The Duelist was a visually-stunning, emotional redemption story.
The Duelist (2016) Film Review from the 41st Annual Toronto International Film Festival, a movie directed by Aleksey Mizgirev, starring Petr Fedorov, Vladimir Mashkov, Martin Wuttke, Julia Khlynina, and Yuri Kolokolnikov. This film was far more than a historical drama.
Set in 19th century Imperial Russia, the story revolves around a retired army veteran who makes a good living by settling duels for aristocrats, a common practice of the era. Source: IMDb. Yakovlev is our hero, the duelist, and Fedorov carried this weighty epic (over two hours watch time) on his shoulders in the way of Russel Crowe in Gladiator (2000) or Jim Caviezel in The Count of Monte Cristo (2002). Fedorov was a revelation. Both vulnerable and venerable, Federov played the broken-but-not-defeated Yakovlev with incredible grace.
Mizgirev clearly chose this period in which to tell his story because it was ripe with irony. Here, we saw the Russian nobility swimming in opulence but engaging in a sort of cannibalism by way of dueling. The Duelist shines a light on the lunacy of a fad that encouraged self-destruction of the highest class of people. Even our hero was self-destructive. One would have to be suicidal in order to engage in such insanity, right?
American classic westerns mostly glamorized shootouts and duels. Despite dusty landscapes and tumbleweed, gunmen were superheroes in weathered dusters. The Duelist, however, is drained of all glamor despite the rich appointments. Specifically, a scene with Russian roulette was difficult to watch without wincing. There were audible gasps throughout the audience. The scene was silent, and arresting, condemning the aristocratic spectators.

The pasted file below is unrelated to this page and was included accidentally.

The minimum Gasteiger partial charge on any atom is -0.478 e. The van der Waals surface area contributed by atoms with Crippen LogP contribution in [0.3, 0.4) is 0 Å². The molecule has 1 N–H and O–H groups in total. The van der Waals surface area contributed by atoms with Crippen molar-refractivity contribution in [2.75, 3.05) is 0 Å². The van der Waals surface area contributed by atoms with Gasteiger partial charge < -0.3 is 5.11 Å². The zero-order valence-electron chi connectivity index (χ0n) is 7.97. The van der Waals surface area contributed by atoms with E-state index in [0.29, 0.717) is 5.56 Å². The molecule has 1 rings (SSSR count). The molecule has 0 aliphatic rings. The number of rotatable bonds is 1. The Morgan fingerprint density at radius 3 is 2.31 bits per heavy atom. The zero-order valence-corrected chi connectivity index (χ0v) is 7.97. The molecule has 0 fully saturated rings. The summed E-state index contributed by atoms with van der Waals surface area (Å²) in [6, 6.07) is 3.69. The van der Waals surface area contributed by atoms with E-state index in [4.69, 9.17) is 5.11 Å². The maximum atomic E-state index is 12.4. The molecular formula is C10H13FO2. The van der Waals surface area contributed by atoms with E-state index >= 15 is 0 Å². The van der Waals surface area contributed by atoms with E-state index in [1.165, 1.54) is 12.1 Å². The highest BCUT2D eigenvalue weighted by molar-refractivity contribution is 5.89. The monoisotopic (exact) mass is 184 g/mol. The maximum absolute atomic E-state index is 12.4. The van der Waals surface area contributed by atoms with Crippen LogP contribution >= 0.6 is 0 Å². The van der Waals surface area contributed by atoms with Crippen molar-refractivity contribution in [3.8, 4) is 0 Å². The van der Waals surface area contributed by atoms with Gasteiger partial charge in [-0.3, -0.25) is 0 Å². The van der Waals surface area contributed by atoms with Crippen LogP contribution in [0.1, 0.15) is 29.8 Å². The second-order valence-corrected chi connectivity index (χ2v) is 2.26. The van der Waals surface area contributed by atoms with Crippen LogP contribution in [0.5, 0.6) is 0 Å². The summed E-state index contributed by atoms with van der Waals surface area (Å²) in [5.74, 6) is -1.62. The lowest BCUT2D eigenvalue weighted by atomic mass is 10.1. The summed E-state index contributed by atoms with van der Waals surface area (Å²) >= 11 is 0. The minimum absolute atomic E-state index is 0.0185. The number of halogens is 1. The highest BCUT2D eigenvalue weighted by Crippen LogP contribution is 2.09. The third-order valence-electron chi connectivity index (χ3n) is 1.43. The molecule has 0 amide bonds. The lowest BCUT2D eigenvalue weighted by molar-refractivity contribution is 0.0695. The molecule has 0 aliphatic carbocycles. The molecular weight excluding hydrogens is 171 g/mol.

Better yet, juxtapose The Duelist with The Shootist (1976), and you’ll see where Mizgirev‘s perspective differs from the Hollywood shootout spectacle. There is no thematic, orchestral music to introduce the shooters. The duel is a quiet, quick appointment with death, nothing more. Yakovlev is cool and confident like you might find in a Western hero, but he despises himself and his “gift” for murder. Meanwhile, our villain, Beklemishev, played with diabolical reserve by Vladimir Mashkov, harbored the quintessential motivations of a dishonorable man struggling to remain as the pillar of honorable society. Unfortunately, there is nothing new there.
The cinematography was fantastic. Perspectives, at times, felt voyeuristic. We were peeping through woodwork in the stairs or capturing a conversation of corruption from the corner of the floor across the room. We could have been a cat slinking into the room, eavesdropping. Sometimes, we were right in the middle of an emotional exchange. Mizgirev managed to make IMAX feel intimate – even uncomfortable. At other times, the camera deprived us of direct involvement in the action or drama unfolding. We were forced to look away and concentrate on the faces of the witnesses to the duels. We felt or heard rather than watched the deciding moment with the aftermath as our only consolation.
Nevertheless, you will enjoy the look of this feature. Shot on IMAX technology with a nostalgic nod to the Western genre, the film felt like a Hollywood production on a shoe-string budget handled with acute care. The 19th-century setting seemed authentic from the mud-caked streets in the dreary outdoors to the polished, expansive, ornate interiors (although, I don’t claim to be a Russian history expert). The costumes were impeccable. Our nobles were sporting gothic interpretations of Anna Karenina-esque luxury. Each fabric leapt off the screen and wrapped you in tailored leather, and embroidered satin, silks and wools. Clearly, Mizgirev paid pain-staking attention to detail while telling this dark tale.
All in all, The Duelist was largely a love story. This contract killer’s motivation and shield was love. The Duelist is also a spiritual journey for redemption. Yakovlev was more than good at what he did. He was hounded by ghosts, but propelled by the faintest hope. By the end, we contemplate the mystical, spiritual and deeply personal aspects of his lifestyle. Is he blessed, or cursed? Maybe neither, maybe both.
The Duelist was clearly a labor of love (14 years of production, from conception to final cut). This piece is so extravagant and modern, yet could feel so raw and simple it pierced right to the heart. Juggling historical authenticity with an emotional story, Mizgirev left nothing on the cutting room floor, making every minute of The Duelist worth seeing.
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